Sinai Synagogue, Shabbat AM, February 10, 2018
Rabbi Michael Friedland
I have been reading Eric Foner’s comprehensive history of the Reconstruction period in American history. What led me to this was a biography of Ulysses S Grant and his frustrations as President to enact the promise of Reconstruction. Soon after the end of the Civil War, Reconstruction permitted the same hierarchical power structure to remain in place from before the war.
This was partially due to entrenched racism and partially due to economics.
The end of the Civil War and the Emancipation of black slaves led to an economic challenge: How to create a new economy with free persons labor? Many former slaves on principle refused to return to plantation work. They wanted their own piece of land and to work for themselves. But they sought to be subsistence farmers, living off their own land. But the economy of the South, which was devastated after the war, had depended on cash crops like cotton and tobacco. Northern textile mills depended on the continued development of the cotton crop as much as Southerners did. What ensued over the next decades were active efforts to reinstate the older power structure in a way to replace the now formally illegal system of slavery. Fifty years after the Emancipation Proclamation, the life of African Americans was still constrained and dreadful, even in the North where race riots occurred repeatedly.
And it seemed to me that our generation was living through a kind of parallel situation. After the election of Barak Obama, I think many felt our nation had achieved a watershed moment: Electing the first black president showed that America had marked a significant and positive change in its march toward real equality for all citizens. However in many ways, Obama’s election led to an recognition of how deeply ingrained systemic racism was in our society. The Black Lives Matter movement and prison reform efforts pointed to just how far short our society was in achieving true equality under the law. And then a year ago this country elected the most openly racist president since perhaps reconstruction and the return to a certain prominence of white supremacist movements.
The point is that while it is said that the arc of history bends toward justice, that movement is not smooth or direct at all. There is progress and regression, progress and regression. And eventually the move towards justice advances.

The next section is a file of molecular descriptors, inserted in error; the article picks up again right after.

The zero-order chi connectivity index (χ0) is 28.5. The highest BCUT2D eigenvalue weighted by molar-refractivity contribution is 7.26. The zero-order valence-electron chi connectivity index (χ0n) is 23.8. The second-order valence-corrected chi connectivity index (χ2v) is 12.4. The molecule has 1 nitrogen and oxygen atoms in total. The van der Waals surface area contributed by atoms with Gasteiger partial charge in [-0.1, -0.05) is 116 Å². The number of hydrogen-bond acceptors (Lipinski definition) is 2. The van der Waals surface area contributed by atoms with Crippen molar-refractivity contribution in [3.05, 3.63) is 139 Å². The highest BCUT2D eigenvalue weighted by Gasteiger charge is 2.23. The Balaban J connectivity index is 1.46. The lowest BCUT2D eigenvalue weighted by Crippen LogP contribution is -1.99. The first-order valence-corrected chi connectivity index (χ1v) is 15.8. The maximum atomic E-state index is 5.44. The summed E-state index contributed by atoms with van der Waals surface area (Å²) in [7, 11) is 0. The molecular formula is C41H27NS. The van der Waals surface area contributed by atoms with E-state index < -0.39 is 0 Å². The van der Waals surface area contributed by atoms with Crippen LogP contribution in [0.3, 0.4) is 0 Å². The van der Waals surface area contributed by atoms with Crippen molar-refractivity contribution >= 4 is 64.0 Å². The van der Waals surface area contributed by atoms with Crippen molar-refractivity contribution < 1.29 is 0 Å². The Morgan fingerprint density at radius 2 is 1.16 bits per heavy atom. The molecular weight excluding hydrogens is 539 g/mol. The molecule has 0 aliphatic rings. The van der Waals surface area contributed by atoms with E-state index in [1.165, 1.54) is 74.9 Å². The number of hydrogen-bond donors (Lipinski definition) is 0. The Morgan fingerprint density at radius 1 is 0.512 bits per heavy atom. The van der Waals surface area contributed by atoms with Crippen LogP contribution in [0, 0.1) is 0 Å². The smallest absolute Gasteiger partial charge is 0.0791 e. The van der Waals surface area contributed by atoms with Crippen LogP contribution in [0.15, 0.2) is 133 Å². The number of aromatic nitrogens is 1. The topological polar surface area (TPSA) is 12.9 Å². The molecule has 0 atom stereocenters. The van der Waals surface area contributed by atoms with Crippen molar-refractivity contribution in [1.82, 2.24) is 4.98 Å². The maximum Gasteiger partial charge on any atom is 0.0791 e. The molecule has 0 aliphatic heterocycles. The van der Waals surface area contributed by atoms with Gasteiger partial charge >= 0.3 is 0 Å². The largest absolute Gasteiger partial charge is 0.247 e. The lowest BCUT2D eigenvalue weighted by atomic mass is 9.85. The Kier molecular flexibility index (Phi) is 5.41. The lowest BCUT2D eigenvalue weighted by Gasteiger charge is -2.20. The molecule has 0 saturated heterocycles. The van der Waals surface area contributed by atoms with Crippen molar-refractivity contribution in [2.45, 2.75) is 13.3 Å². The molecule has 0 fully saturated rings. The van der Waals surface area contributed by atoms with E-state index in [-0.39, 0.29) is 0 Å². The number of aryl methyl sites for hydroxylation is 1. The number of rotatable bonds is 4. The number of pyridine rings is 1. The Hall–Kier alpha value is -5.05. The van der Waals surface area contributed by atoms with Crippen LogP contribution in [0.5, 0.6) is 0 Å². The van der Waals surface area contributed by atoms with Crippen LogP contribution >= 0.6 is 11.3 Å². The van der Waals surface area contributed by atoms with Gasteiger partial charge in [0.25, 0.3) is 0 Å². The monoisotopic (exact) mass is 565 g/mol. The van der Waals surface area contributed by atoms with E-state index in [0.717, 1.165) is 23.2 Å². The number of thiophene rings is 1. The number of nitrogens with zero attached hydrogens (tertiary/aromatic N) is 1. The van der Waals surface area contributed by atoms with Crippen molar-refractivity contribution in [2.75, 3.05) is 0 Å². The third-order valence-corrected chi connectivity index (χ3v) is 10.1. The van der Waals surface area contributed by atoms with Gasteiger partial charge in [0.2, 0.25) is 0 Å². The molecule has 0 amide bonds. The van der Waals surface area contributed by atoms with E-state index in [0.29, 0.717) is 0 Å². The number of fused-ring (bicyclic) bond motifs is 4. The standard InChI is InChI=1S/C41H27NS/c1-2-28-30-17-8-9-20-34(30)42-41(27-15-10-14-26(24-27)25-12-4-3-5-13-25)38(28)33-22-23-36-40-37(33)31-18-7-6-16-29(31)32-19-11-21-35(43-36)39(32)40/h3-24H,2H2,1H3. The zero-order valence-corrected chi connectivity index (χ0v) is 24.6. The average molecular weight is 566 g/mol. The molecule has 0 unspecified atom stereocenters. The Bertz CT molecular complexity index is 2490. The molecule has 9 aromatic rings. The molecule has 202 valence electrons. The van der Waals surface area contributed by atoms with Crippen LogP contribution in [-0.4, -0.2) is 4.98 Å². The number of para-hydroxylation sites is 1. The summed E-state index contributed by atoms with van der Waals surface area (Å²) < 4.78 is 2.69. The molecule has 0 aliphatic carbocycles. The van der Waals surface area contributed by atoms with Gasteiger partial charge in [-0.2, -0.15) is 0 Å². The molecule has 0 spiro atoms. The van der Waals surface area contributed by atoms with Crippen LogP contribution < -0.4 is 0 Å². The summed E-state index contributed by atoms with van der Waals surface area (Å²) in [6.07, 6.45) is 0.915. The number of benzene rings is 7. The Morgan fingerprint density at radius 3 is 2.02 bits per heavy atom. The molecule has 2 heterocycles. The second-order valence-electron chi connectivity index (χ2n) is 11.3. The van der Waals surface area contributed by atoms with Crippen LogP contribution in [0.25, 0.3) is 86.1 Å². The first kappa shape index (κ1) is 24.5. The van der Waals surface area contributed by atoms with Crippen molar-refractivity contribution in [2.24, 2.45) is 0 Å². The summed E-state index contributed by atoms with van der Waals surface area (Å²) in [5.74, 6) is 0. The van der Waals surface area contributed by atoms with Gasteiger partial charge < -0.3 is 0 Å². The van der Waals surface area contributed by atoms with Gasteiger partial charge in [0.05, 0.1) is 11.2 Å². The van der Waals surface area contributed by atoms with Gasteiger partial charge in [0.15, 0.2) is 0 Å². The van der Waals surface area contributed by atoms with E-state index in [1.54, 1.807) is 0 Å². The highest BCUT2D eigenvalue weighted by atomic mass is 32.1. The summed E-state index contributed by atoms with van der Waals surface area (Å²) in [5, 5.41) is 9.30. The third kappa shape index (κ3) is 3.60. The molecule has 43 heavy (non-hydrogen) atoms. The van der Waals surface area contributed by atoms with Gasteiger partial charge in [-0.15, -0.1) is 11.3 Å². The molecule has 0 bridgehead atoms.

I mention this because of the odd juxtaposition between our Torah portion and the Haftarah on the subject of slavery and justice.
The Torah portion which is referred to as the Covenant code is one of several legal codes to be found in the Torah. Strikingly, this code opens with laws about slavery. Striking because the Israelites just ended hundreds of years of enslavement in Egypt, yet this legal code begins with rules about owning slaves. Admittedly these laws put limitations on slave owning that the Israelites did not enjoy during their time in Egypt.
There are different laws in Exodus regarding male and female slaves.
Regarding the male we learn:
When you acquire a Hebrew slave, he shall serve six years; in the seventh year he shall go free, without payment. If he came single, he shall leave single; if he had a wife, his wife shall leave with him. If his master gave him a wife, and she has borne him children, the wife and her children shall belong to the master, and he shall leave alone. But if the slave declares, “I love my master, and my wife and children: I do not wish to go free,” his master shall take him before God. He shall be brought to the door or the doorpost, and his master shall pierce his ear with an awl; and he shall then remain his slave for life.
A male Hebrew slave is time limited to 6 years. Why he is enslaved is not clear but from Deuteronomy and Leviticus laws about slavery we may speculate that he was sold to pay off debts. Though Dr. Albert Friedberg suggests that Exodus refers to disenfranchised Israelites of low social standing who were enslaved to non Israelites and then purchased as slaves by Israelites. In any case, when his service is done he walks out empty handed. However if his master married him to a female slave, the master keeps the slave woman and the children. Such an arrangement according to Nahum Sarna as pointed out in our Etz Hayim Humashim must have been with non Israelite slaves. The reason is because the next section of verses discusses female Israelite slaves. The laws here indicate that an Israelite woman when sold into slavery, is sold under the rubric of a wife.